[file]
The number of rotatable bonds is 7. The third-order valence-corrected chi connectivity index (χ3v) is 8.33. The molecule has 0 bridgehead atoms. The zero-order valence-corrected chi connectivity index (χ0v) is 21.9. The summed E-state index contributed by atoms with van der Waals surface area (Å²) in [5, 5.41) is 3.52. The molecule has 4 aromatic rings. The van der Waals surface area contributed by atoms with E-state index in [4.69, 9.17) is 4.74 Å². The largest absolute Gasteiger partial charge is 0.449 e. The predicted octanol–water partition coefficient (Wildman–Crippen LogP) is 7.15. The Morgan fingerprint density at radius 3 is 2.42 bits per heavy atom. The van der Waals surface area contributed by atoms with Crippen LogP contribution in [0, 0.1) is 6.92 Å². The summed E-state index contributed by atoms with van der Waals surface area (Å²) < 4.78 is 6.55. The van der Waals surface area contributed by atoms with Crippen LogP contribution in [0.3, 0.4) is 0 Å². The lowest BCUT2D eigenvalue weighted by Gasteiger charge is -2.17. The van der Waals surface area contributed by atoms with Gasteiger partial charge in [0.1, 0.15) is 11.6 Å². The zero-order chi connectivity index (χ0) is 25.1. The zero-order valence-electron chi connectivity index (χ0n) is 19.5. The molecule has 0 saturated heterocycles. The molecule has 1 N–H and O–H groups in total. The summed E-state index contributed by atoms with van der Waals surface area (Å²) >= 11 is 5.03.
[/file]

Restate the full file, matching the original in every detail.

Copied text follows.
The number of rotatable bonds is 7. The third-order valence-corrected chi connectivity index (χ3v) is 8.33. The molecule has 0 bridgehead atoms. The zero-order valence-corrected chi connectivity index (χ0v) is 21.9. The summed E-state index contributed by atoms with van der Waals surface area (Å²) in [5, 5.41) is 3.52. The molecule has 4 aromatic rings. The van der Waals surface area contributed by atoms with E-state index in [4.69, 9.17) is 4.74 Å². The largest absolute Gasteiger partial charge is 0.449 e. The predicted octanol–water partition coefficient (Wildman–Crippen LogP) is 7.15. The Morgan fingerprint density at radius 3 is 2.42 bits per heavy atom. The van der Waals surface area contributed by atoms with Crippen LogP contribution in [0, 0.1) is 6.92 Å². The summed E-state index contributed by atoms with van der Waals surface area (Å²) < 4.78 is 6.55. The van der Waals surface area contributed by atoms with Crippen LogP contribution in [0.3, 0.4) is 0 Å². The lowest BCUT2D eigenvalue weighted by Gasteiger charge is -2.17. The van der Waals surface area contributed by atoms with Gasteiger partial charge in [0.1, 0.15) is 11.6 Å². The zero-order chi connectivity index (χ0) is 25.1. The zero-order valence-electron chi connectivity index (χ0n) is 19.5. The molecule has 0 saturated heterocycles. The molecule has 1 N–H and O–H groups in total. The summed E-state index contributed by atoms with van der Waals surface area (Å²) >= 11 is 5.03.